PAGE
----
In the Calgary Opera presentation of The (R)evolution of Steve Jobs, Brett Polegato will perform the titular role in glasses, jeans, runners and a black turtleneck sweater – the recognizable uniform of the Apple co-founder. The busy Canadian baritone suggests we should not read too much into the look-alike appearance.
“This is not a biopic, and I don’t do mimicry,” he says from Calgary after a day’s rehearsal. “The glasses and the rest are just a point of entry for the audience to recognize who it is on stage. For me, I’m more interested in the essence of who the character is.”
People have tried to get to the bottom of who Jobs is for some time. Many books and more than one feature film have been devoted to the computer and iPhone entrepreneur, noted egomaniac, inspiring visionary and generally unlikable human being. The (R)evolution of Steve Jobs, a one-act opera with music by Mason Bates and libretto by Mark Campbell, made its world premiere with a sold-out run in 2017 at Santa Fe Opera. The Canadian debut at Calgary’s Southern Alberta Jubilee Auditorium (Feb. 4, 8 and 10) is a co-production with Austin Opera, Atlanta Opera, Utah Opera and Lyric Opera of Kansas City.
While audiences have applauded the opera – “rapturously received,” reported the Washington Post reviewer in 2017 – critics have found the user-friendly story to be undramatic and too soft on Jobs, a big meanie. “Sappy,” with fiction that “rings false,” said The New York Times.
It does not faze Polegato that the crowds are loving what the critics have not: “Isn’t that always the case?”
The 55-year-old baritone has sung any number of well-known fictional characters in his career, including Don Giovanni, Eugene Onegin and William Tell. But his real-life historical figures (including a boxing manager in Terence Blanchard’s Champion and Canadian priest Thomas Nangle in John Estacio’s Ours) are more obscure. Either way, the Niagara Falls, Ont., native does not change the way he prepares for a role.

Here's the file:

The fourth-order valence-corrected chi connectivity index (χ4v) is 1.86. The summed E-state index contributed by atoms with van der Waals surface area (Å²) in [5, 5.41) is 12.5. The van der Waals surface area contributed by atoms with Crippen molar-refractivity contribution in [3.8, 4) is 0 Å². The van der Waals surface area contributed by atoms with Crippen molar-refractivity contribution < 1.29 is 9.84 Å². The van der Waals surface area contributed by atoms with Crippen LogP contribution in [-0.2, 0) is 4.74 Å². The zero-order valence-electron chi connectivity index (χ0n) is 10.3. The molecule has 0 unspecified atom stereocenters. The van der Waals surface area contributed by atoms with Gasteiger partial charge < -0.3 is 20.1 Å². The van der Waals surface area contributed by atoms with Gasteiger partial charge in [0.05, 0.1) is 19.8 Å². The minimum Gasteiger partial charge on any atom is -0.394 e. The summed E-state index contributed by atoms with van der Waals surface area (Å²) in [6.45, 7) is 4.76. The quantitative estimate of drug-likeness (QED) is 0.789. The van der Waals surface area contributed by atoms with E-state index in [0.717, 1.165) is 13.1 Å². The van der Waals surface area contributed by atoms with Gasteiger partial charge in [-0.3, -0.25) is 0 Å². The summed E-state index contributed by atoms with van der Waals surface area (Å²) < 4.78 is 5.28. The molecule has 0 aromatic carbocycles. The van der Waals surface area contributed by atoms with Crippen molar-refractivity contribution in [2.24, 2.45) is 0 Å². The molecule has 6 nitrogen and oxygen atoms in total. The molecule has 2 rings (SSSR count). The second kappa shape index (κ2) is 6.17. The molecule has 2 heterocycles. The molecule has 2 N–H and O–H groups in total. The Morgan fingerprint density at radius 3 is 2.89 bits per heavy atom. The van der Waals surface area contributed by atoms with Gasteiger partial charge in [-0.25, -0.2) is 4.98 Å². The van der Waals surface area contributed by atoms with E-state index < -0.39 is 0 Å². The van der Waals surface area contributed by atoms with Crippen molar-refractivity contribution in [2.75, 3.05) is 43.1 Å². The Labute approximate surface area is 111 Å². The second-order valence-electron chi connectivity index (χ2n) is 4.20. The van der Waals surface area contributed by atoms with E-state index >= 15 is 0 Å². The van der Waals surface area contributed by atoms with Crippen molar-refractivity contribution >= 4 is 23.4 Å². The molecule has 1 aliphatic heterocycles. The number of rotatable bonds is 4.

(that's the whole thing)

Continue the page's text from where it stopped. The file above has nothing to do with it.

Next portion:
“I believe that any piece of theatre should stand on its own. All the information that I need should be in the piece.”
Which is to say that Polegato did not watch Ashton Kutcher’s portrayal of the Apple co-founder in the 2013 biographical drama Jobs, nor did he fall down a YouTube rabbit hole in search of the man’s mannerisms. He did, however, take note that Jobs was a pacer. Like a shark, he could not stand still. Polegato is not particularly interested in the pacing as a physical trait he feels compelled to reproduce. Rather, it is the meaning behind the habit that is important: “What does that pacing epitomize as a human?”
Well, it could mean that Jobs suffered from a psychological condition in which an individual craves almost ceaseless action, which enables them to avoid reflecting on the awful things they do. Or it could suggest he was simply an antsy fellow.
Whatever it means, Polegato says, “You have to find a way to portray any characteristic without being dishonest to the character, while arriving on something that works theatrically.”
Though the opera is not particularly long at 90 minutes, Polegato will not be iPhoning in his performance. There are 17 scenes plus interludes, and he’ll be on the stage the whole time. “You really feel you’re going through a workout.”
The Santa Fe Opera Orchestra recording of the opera won a Grammy Award in 2019. Songs such as Karma Can Suck, They’re Waiting for You in the Boardroom and You’ve Become One of the People We Hated represent the fall in the rise and fall of the tech-sector genius. More than one critic has taken exception to the opera’s tidy, romantic and redemptive arc that presents Jobs’s personality shortcomings as a bug, not a feature.
Which raises the question: Was Jobs a jerk who lost his way, or was being a jerk simply his way?
“He was a Greek tragic hero,” says Polegato. “He just soared too high.”
Notice the singer offers no opinion on Jobs’s jerkiness. His reasoning? “You can’t pass judgment on your character. You just have to understand them, and you just have to be them.”
As for being his character, there may be a limit to how far Polegato goes. He will don the glasses and wear the turtleneck, but …
“To the best of my knowledge, we’re not shaving my head.”